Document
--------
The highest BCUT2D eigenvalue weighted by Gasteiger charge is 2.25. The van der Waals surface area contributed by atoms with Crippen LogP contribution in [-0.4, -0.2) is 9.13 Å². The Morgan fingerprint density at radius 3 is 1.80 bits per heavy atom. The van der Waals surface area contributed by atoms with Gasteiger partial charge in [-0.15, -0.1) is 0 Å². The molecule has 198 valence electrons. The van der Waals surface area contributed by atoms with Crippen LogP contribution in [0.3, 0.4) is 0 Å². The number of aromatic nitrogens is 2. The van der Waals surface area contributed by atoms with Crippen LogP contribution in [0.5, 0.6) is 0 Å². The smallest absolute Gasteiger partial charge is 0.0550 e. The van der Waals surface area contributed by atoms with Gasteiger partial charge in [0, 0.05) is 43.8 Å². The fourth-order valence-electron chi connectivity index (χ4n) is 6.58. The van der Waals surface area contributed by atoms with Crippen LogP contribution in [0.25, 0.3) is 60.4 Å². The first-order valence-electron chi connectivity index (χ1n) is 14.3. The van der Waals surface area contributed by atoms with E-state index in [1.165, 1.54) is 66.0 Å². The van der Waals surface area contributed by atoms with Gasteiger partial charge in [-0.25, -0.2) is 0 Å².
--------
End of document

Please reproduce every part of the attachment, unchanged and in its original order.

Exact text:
The highest BCUT2D eigenvalue weighted by Gasteiger charge is 2.25. The van der Waals surface area contributed by atoms with Crippen LogP contribution in [-0.4, -0.2) is 9.13 Å². The Morgan fingerprint density at radius 3 is 1.80 bits per heavy atom. The van der Waals surface area contributed by atoms with Gasteiger partial charge in [-0.15, -0.1) is 0 Å². The molecule has 198 valence electrons. The van der Waals surface area contributed by atoms with Crippen LogP contribution in [0.3, 0.4) is 0 Å². The number of aromatic nitrogens is 2. The van der Waals surface area contributed by atoms with Crippen LogP contribution in [0.5, 0.6) is 0 Å². The smallest absolute Gasteiger partial charge is 0.0550 e. The van der Waals surface area contributed by atoms with Gasteiger partial charge in [0, 0.05) is 43.8 Å². The fourth-order valence-electron chi connectivity index (χ4n) is 6.58. The van der Waals surface area contributed by atoms with Crippen LogP contribution in [0.25, 0.3) is 60.4 Å². The first-order valence-electron chi connectivity index (χ1n) is 14.3. The van der Waals surface area contributed by atoms with E-state index in [1.165, 1.54) is 66.0 Å². The van der Waals surface area contributed by atoms with Gasteiger partial charge in [-0.25, -0.2) is 0 Å².